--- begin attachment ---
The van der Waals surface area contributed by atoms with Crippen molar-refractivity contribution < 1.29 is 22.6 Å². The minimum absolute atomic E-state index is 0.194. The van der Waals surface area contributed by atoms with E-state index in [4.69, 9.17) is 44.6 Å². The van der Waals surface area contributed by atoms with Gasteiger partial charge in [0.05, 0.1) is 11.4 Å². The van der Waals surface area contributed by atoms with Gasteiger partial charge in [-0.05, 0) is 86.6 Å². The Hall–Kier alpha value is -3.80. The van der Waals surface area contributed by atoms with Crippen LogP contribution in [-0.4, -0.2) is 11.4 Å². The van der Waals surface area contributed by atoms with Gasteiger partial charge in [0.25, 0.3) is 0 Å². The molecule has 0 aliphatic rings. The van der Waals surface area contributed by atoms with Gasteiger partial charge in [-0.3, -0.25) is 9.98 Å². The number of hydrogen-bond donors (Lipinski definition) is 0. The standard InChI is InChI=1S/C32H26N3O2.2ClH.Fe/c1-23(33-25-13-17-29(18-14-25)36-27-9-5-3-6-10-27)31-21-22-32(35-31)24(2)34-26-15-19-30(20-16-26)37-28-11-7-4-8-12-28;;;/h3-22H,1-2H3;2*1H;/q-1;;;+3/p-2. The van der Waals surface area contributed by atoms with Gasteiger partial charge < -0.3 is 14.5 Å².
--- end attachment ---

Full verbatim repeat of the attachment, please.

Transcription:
The van der Waals surface area contributed by atoms with Crippen molar-refractivity contribution < 1.29 is 22.6 Å². The minimum absolute atomic E-state index is 0.194. The van der Waals surface area contributed by atoms with E-state index in [4.69, 9.17) is 44.6 Å². The van der Waals surface area contributed by atoms with Gasteiger partial charge in [0.05, 0.1) is 11.4 Å². The van der Waals surface area contributed by atoms with Gasteiger partial charge in [-0.05, 0) is 86.6 Å². The Hall–Kier alpha value is -3.80. The van der Waals surface area contributed by atoms with Crippen LogP contribution in [-0.4, -0.2) is 11.4 Å². The van der Waals surface area contributed by atoms with Gasteiger partial charge in [0.25, 0.3) is 0 Å². The molecule has 0 aliphatic rings. The van der Waals surface area contributed by atoms with Gasteiger partial charge in [-0.3, -0.25) is 9.98 Å². The number of hydrogen-bond donors (Lipinski definition) is 0. The standard InChI is InChI=1S/C32H26N3O2.2ClH.Fe/c1-23(33-25-13-17-29(18-14-25)36-27-9-5-3-6-10-27)31-21-22-32(35-31)24(2)34-26-15-19-30(20-16-26)37-28-11-7-4-8-12-28;;;/h3-22H,1-2H3;2*1H;/q-1;;;+3/p-2. The van der Waals surface area contributed by atoms with Gasteiger partial charge < -0.3 is 14.5 Å².